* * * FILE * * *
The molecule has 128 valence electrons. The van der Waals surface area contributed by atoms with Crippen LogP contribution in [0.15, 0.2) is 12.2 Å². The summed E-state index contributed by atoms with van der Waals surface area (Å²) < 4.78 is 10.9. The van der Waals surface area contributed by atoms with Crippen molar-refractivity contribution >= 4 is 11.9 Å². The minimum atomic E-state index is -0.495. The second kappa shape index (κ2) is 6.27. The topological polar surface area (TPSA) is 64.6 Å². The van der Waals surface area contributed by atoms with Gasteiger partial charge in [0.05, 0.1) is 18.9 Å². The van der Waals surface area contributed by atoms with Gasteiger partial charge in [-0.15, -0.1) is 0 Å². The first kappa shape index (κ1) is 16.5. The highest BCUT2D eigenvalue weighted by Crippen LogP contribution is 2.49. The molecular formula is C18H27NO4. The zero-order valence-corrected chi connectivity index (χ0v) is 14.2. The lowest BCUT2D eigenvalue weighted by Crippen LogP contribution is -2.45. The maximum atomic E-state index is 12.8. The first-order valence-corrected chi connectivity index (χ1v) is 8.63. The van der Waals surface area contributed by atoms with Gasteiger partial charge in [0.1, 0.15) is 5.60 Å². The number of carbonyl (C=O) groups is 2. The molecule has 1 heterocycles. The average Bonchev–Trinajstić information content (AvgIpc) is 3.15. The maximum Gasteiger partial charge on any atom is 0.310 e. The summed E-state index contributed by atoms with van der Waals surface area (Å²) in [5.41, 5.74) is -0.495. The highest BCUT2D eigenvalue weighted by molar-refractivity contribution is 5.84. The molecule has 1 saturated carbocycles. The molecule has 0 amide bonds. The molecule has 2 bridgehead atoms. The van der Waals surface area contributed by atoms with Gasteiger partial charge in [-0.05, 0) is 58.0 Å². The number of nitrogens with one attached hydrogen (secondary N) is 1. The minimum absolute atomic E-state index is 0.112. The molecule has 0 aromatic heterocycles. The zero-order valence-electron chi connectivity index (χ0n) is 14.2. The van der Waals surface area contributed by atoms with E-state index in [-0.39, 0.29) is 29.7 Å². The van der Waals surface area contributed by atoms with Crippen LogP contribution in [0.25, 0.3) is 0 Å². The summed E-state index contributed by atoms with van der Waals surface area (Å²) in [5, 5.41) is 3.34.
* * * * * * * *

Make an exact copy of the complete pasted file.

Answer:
The molecule has 128 valence electrons. The van der Waals surface area contributed by atoms with Crippen LogP contribution in [0.15, 0.2) is 12.2 Å². The summed E-state index contributed by atoms with van der Waals surface area (Å²) < 4.78 is 10.9. The van der Waals surface area contributed by atoms with Crippen molar-refractivity contribution >= 4 is 11.9 Å². The minimum atomic E-state index is -0.495. The second kappa shape index (κ2) is 6.27. The topological polar surface area (TPSA) is 64.6 Å². The van der Waals surface area contributed by atoms with Gasteiger partial charge in [0.05, 0.1) is 18.9 Å². The van der Waals surface area contributed by atoms with Gasteiger partial charge in [-0.15, -0.1) is 0 Å². The first kappa shape index (κ1) is 16.5. The highest BCUT2D eigenvalue weighted by Crippen LogP contribution is 2.49. The molecular formula is C18H27NO4. The zero-order valence-corrected chi connectivity index (χ0v) is 14.2. The lowest BCUT2D eigenvalue weighted by Crippen LogP contribution is -2.45. The maximum atomic E-state index is 12.8. The first-order valence-corrected chi connectivity index (χ1v) is 8.63. The van der Waals surface area contributed by atoms with Gasteiger partial charge in [0.1, 0.15) is 5.60 Å². The number of carbonyl (C=O) groups is 2. The molecule has 1 heterocycles. The average Bonchev–Trinajstić information content (AvgIpc) is 3.15. The maximum Gasteiger partial charge on any atom is 0.310 e. The summed E-state index contributed by atoms with van der Waals surface area (Å²) in [5.41, 5.74) is -0.495. The highest BCUT2D eigenvalue weighted by molar-refractivity contribution is 5.84. The molecule has 1 saturated carbocycles. The molecule has 0 amide bonds. The molecule has 2 bridgehead atoms. The van der Waals surface area contributed by atoms with Gasteiger partial charge in [-0.05, 0) is 58.0 Å². The number of nitrogens with one attached hydrogen (secondary N) is 1. The minimum absolute atomic E-state index is 0.112. The molecule has 0 aromatic heterocycles. The zero-order valence-electron chi connectivity index (χ0n) is 14.2. The van der Waals surface area contributed by atoms with E-state index in [-0.39, 0.29) is 29.7 Å². The van der Waals surface area contributed by atoms with Crippen LogP contribution in [0.25, 0.3) is 0 Å². The summed E-state index contributed by atoms with van der Waals surface area (Å²) in [5, 5.41) is 3.34.